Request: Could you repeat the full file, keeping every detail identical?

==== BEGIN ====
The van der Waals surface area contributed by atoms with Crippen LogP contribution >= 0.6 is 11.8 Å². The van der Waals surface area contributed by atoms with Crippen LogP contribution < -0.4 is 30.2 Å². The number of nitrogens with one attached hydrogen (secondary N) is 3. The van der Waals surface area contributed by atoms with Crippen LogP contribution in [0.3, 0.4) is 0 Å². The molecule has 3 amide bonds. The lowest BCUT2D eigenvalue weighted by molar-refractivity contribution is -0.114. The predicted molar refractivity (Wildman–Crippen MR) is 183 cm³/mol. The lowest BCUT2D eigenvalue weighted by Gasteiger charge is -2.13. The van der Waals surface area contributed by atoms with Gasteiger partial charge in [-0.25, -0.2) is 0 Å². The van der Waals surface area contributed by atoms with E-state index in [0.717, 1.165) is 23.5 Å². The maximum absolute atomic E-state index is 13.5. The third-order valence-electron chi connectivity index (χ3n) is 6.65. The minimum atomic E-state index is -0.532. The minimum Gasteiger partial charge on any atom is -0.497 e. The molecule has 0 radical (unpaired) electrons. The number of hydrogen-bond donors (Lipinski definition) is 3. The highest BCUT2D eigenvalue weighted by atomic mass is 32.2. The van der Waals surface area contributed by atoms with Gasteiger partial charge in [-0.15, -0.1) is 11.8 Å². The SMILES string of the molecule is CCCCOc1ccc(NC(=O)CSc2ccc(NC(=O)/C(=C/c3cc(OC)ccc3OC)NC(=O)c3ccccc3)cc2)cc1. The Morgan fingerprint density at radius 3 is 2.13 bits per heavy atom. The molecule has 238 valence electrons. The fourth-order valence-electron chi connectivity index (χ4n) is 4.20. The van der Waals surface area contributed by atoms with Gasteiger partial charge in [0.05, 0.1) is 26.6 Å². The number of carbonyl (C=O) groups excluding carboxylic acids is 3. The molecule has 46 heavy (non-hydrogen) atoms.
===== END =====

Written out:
The van der Waals surface area contributed by atoms with Crippen LogP contribution >= 0.6 is 11.8 Å². The van der Waals surface area contributed by atoms with Crippen LogP contribution < -0.4 is 30.2 Å². The number of nitrogens with one attached hydrogen (secondary N) is 3. The van der Waals surface area contributed by atoms with Crippen LogP contribution in [0.3, 0.4) is 0 Å². The molecule has 3 amide bonds. The lowest BCUT2D eigenvalue weighted by molar-refractivity contribution is -0.114. The predicted molar refractivity (Wildman–Crippen MR) is 183 cm³/mol. The lowest BCUT2D eigenvalue weighted by Gasteiger charge is -2.13. The van der Waals surface area contributed by atoms with Gasteiger partial charge in [-0.25, -0.2) is 0 Å². The van der Waals surface area contributed by atoms with E-state index in [0.717, 1.165) is 23.5 Å². The maximum absolute atomic E-state index is 13.5. The third-order valence-electron chi connectivity index (χ3n) is 6.65. The minimum atomic E-state index is -0.532. The minimum Gasteiger partial charge on any atom is -0.497 e. The molecule has 0 radical (unpaired) electrons. The number of hydrogen-bond donors (Lipinski definition) is 3. The highest BCUT2D eigenvalue weighted by atomic mass is 32.2. The van der Waals surface area contributed by atoms with Gasteiger partial charge in [-0.15, -0.1) is 11.8 Å². The SMILES string of the molecule is CCCCOc1ccc(NC(=O)CSc2ccc(NC(=O)/C(=C/c3cc(OC)ccc3OC)NC(=O)c3ccccc3)cc2)cc1. The Morgan fingerprint density at radius 3 is 2.13 bits per heavy atom. The molecule has 238 valence electrons. The fourth-order valence-electron chi connectivity index (χ4n) is 4.20. The van der Waals surface area contributed by atoms with Gasteiger partial charge in [0.05, 0.1) is 26.6 Å². The number of carbonyl (C=O) groups excluding carboxylic acids is 3. The molecule has 46 heavy (non-hydrogen) atoms.